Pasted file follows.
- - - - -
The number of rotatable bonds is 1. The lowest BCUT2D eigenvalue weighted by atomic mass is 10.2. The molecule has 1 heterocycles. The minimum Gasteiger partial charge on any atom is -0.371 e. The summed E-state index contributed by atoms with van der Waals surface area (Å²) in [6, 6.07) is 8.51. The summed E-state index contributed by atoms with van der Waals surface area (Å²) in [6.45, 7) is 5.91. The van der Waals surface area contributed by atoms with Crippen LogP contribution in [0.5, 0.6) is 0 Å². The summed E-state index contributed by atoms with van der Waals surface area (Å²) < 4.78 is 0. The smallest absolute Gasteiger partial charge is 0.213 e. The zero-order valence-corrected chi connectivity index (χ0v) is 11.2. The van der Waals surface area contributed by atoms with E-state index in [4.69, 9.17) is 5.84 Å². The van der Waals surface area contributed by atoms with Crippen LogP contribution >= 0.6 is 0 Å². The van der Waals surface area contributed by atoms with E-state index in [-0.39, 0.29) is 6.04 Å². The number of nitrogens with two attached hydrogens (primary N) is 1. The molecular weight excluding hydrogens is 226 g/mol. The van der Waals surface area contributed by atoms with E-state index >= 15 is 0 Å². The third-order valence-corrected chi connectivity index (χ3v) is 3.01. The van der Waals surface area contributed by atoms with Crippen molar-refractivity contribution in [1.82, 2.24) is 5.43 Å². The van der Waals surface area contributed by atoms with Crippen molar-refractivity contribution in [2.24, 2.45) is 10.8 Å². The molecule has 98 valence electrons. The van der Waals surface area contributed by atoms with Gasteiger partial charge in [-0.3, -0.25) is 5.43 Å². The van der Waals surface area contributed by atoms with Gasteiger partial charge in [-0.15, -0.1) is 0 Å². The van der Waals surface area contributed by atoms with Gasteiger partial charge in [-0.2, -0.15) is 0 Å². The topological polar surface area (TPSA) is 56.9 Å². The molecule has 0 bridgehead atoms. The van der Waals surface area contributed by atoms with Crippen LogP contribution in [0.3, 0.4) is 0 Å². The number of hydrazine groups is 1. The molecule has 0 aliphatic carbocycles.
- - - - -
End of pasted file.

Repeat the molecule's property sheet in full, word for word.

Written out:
The number of rotatable bonds is 1. The lowest BCUT2D eigenvalue weighted by atomic mass is 10.2. The molecule has 1 heterocycles. The minimum Gasteiger partial charge on any atom is -0.371 e. The summed E-state index contributed by atoms with van der Waals surface area (Å²) in [6, 6.07) is 8.51. The summed E-state index contributed by atoms with van der Waals surface area (Å²) in [6.45, 7) is 5.91. The van der Waals surface area contributed by atoms with Crippen LogP contribution in [0.5, 0.6) is 0 Å². The summed E-state index contributed by atoms with van der Waals surface area (Å²) < 4.78 is 0. The smallest absolute Gasteiger partial charge is 0.213 e. The zero-order valence-corrected chi connectivity index (χ0v) is 11.2. The van der Waals surface area contributed by atoms with E-state index in [4.69, 9.17) is 5.84 Å². The van der Waals surface area contributed by atoms with Crippen LogP contribution >= 0.6 is 0 Å². The van der Waals surface area contributed by atoms with E-state index in [-0.39, 0.29) is 6.04 Å². The number of nitrogens with two attached hydrogens (primary N) is 1. The molecular weight excluding hydrogens is 226 g/mol. The van der Waals surface area contributed by atoms with E-state index >= 15 is 0 Å². The third-order valence-corrected chi connectivity index (χ3v) is 3.01. The van der Waals surface area contributed by atoms with Crippen molar-refractivity contribution in [1.82, 2.24) is 5.43 Å². The van der Waals surface area contributed by atoms with Crippen molar-refractivity contribution in [2.24, 2.45) is 10.8 Å². The molecule has 98 valence electrons. The van der Waals surface area contributed by atoms with Gasteiger partial charge in [-0.3, -0.25) is 5.43 Å². The van der Waals surface area contributed by atoms with Gasteiger partial charge in [-0.15, -0.1) is 0 Å². The van der Waals surface area contributed by atoms with Gasteiger partial charge in [-0.2, -0.15) is 0 Å². The topological polar surface area (TPSA) is 56.9 Å². The molecule has 0 bridgehead atoms. The van der Waals surface area contributed by atoms with Crippen LogP contribution in [0.3, 0.4) is 0 Å². The number of hydrazine groups is 1. The molecule has 0 aliphatic carbocycles.